U.S. national team coach Jurgen Klinsmann believes that video replay must be used to help referees get potentially game-changing decisions correct.
Officiating around the world has been under intense scrutiny lately. A number of controversial calls were made during Sunday's high-profile Premier League match between leaders Leicester City and West Ham United.
Hours later, MLS referee Baldomero Toledo got two late penalty decisions wrong in a nationally televised MLS match involving Orlando City and the New England Revolution -- just the latest in an embarrassing series of errors during the first six weeks of the 2016 domestic season.
"The last thing you want to see is that a game is decided by referee mistakes," Klinsmann said in an interview on U.S. Soccer's website.
"Referees are trying their best. They're humans, and mistakes happen. But we are at a time know where technology is just outstanding.
"Not only goal line technology that finally was used at the last World Cup -- it was overdue for 20 years -- now we're at time where we can stop real quick, you have [someone] on the sideline looking at it real quick, was it inside the box was it outside? Was it a red card was it not a red card? Was it a penalty or not?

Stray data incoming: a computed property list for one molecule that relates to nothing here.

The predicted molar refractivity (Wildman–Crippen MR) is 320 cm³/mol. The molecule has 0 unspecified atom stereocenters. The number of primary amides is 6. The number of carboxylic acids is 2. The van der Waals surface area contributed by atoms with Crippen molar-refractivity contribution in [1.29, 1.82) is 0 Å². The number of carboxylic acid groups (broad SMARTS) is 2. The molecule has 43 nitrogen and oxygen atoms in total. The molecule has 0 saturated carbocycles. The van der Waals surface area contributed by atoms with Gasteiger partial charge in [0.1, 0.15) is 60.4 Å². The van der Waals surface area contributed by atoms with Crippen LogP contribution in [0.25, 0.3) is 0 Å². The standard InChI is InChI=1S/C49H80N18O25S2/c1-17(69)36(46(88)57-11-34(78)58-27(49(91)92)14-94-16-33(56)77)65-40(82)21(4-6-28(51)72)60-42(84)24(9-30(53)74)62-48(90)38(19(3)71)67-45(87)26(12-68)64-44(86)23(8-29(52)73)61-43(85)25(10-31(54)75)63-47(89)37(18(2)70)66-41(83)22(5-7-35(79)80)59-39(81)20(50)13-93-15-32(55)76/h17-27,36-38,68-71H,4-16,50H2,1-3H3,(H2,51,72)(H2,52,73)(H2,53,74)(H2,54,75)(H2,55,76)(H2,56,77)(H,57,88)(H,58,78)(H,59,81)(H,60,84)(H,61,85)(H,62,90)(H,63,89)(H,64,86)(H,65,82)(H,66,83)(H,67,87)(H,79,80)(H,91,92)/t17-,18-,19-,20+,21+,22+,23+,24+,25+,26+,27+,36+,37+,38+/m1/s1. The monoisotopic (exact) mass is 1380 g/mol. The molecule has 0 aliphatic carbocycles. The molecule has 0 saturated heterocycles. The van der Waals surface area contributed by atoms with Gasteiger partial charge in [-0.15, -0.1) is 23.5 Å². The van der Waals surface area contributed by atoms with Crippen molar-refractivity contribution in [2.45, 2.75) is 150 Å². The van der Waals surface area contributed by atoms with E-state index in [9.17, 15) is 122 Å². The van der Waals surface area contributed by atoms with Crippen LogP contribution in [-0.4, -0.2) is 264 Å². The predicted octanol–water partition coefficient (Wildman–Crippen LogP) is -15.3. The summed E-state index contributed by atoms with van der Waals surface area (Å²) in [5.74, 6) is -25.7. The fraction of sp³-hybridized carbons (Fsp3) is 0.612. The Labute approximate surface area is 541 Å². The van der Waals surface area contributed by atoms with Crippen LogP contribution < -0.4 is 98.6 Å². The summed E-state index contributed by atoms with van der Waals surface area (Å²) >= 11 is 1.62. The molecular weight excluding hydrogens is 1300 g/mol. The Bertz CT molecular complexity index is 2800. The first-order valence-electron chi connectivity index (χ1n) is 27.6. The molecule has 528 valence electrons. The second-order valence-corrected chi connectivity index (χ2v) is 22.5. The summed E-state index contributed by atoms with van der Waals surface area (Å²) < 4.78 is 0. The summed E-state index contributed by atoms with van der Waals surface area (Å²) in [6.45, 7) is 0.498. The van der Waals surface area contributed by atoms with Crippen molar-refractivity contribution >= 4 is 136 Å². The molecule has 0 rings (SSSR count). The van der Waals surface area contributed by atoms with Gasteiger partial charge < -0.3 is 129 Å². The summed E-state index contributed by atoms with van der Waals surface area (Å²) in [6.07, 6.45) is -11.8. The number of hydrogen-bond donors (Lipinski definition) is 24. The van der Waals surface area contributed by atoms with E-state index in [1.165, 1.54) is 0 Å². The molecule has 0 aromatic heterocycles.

"Just take those 10 seconds and decide that, and not leave it up to the human decision that in that moment maybe saw the wrong way."
Klinsmann's comments echoed those made on Tuesday by new FIFA president Gianni Infantino, who said he hopes that video can be used to ensure correct calls are made on goals, penalty kicks and red cards.
FIFA will conduct rigorous testing over the next two years to make sure the technology is viable and can be implemented in time for its next marquee event. World soccer's governing body approved testing protocols last month.
"I hope that Russia 2018 will be the first World Cup where the referees will be a helped a little bit by video technology," Infantino said.
Whenever it's ready to go, Klinsmann is among a growing throng who will welcome the change with open arms.
"Video technology is overdue in important decisions on the soccer field," he said. "It has to be part of the game in the future."